The experience of the work of art takes place at the end of our journey from the retina deeper into the brain. We cannot know exactly where the endpoint of this journey is, but even if we could find this endpoint, you will not find a homunculus there looking at the endpoint of all the neurons to provide you with the experience. It’s possible that the whole journey itself is the experience. 

You can also simply experience the paintings and projections of Schimmel as a passive viewer, and see them as being beautiful, interesting or different. But this will soon change when you become aware that you are possibly seeing more than what the artist put into the work of art himself. Does this creative process take place completely automatically, prompted by our brain, or do we play an active role in this ourselves? Can we see something without interpreting it? Do we actually know whether there is an objective reality which we can perceive with our eyes, and can we really ever know this? 

The subjective experience is possibly the greatest enigma in psychology. It touches on some of the greatest questions in philosophy, such as those related to “consciousness”, the “self” and the “other mind” problem. The last question concerns the fact that you can only assume that other people exist and function in more or less the same way that you do yourself, but that you can never know what the experiences of other people are like. You can’t everknow whether they have any experiences. If you’re not even entirely in control of your own perceptions, how can you know about the perceptions of others? 

If there is one thing Schimmel’s work does, it is to make you think about reality and about the place that you have in it. To doubt “objective reality”, and to become aware that this depends to a large extent on your own position in it, brings you closer to that reality. Recognising the fact that this reality does not only originate from your own eyes, your own brain, but also from your personal history, the culture in which you grew up, your biology and your psychology, is a step in the direction of recognising therealities of others. Perhaps it is too much to expect that this will lead to greater mutual understanding and tolerance, but it certainly won’t lead to less. Perhaps even good and evil are no longer absolutes, but can start to depend on the context.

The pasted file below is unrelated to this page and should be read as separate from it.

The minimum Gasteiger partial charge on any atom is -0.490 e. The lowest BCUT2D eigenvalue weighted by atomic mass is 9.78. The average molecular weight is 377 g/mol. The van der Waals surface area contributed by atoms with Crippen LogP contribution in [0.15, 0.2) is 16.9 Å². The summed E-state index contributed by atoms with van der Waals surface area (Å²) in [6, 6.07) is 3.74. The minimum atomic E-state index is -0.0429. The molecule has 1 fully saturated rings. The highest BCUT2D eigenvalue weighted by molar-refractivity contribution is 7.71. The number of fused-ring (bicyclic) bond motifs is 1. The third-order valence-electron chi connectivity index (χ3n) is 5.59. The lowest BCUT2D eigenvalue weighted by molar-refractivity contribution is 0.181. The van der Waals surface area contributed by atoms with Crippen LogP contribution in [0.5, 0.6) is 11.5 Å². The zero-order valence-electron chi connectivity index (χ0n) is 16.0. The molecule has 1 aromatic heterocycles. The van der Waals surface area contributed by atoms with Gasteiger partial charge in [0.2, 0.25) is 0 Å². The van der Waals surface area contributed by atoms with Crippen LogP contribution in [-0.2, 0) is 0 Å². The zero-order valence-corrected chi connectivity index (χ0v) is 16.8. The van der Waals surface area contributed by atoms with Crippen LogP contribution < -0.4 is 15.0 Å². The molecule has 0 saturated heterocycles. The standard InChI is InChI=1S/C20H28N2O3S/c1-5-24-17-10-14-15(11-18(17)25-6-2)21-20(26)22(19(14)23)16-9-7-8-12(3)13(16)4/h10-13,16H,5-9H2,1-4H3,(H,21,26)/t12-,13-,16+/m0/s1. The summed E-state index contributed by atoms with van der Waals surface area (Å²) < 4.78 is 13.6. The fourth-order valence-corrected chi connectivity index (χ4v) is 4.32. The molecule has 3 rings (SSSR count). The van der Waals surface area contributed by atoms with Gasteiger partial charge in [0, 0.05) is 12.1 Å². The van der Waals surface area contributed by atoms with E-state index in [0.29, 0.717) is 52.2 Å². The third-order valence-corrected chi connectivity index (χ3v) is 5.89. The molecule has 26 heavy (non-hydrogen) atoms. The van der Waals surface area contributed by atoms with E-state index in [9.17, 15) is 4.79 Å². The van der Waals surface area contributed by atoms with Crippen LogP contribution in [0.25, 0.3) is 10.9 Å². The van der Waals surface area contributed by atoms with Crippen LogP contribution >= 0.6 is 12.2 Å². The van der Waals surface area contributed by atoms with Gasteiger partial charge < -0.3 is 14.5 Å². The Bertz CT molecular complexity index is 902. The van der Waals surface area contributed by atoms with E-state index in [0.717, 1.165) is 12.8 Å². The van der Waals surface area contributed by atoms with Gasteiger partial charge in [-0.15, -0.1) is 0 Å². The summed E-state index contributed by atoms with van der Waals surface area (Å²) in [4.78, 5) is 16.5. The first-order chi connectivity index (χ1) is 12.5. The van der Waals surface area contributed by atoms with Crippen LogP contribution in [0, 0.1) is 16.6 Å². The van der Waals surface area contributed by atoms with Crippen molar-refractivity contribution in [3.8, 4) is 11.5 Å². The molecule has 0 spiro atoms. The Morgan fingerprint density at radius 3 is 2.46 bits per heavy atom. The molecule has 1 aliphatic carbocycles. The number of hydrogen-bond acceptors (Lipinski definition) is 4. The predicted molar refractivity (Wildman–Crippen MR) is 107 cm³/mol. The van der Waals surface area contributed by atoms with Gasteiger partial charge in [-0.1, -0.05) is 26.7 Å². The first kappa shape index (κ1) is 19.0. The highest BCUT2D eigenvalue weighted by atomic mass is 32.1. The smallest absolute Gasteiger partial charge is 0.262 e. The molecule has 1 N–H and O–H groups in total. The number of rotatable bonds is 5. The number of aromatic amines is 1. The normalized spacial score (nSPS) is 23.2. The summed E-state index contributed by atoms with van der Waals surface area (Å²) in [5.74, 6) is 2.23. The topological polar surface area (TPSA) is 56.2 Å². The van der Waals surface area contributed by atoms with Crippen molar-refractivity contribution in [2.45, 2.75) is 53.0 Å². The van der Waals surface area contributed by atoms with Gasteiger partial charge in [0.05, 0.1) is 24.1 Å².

We started our journey with a scientific description of the phenomena which Schimmel’s art evokes. Doubting theobjective reality of these phenomena also leads to doubts about the same scientific description of those phenomena. Doubt lies at the source of thought, without doubt there are no choices, no regrets and no possibilities. At the same time, doubt is also the source of science, for doubt leads you to investigate things. In this way we keep going round in the circle we started with, in which we create a reality, doubt it, investigate it, adjust our ideas and see a new reality.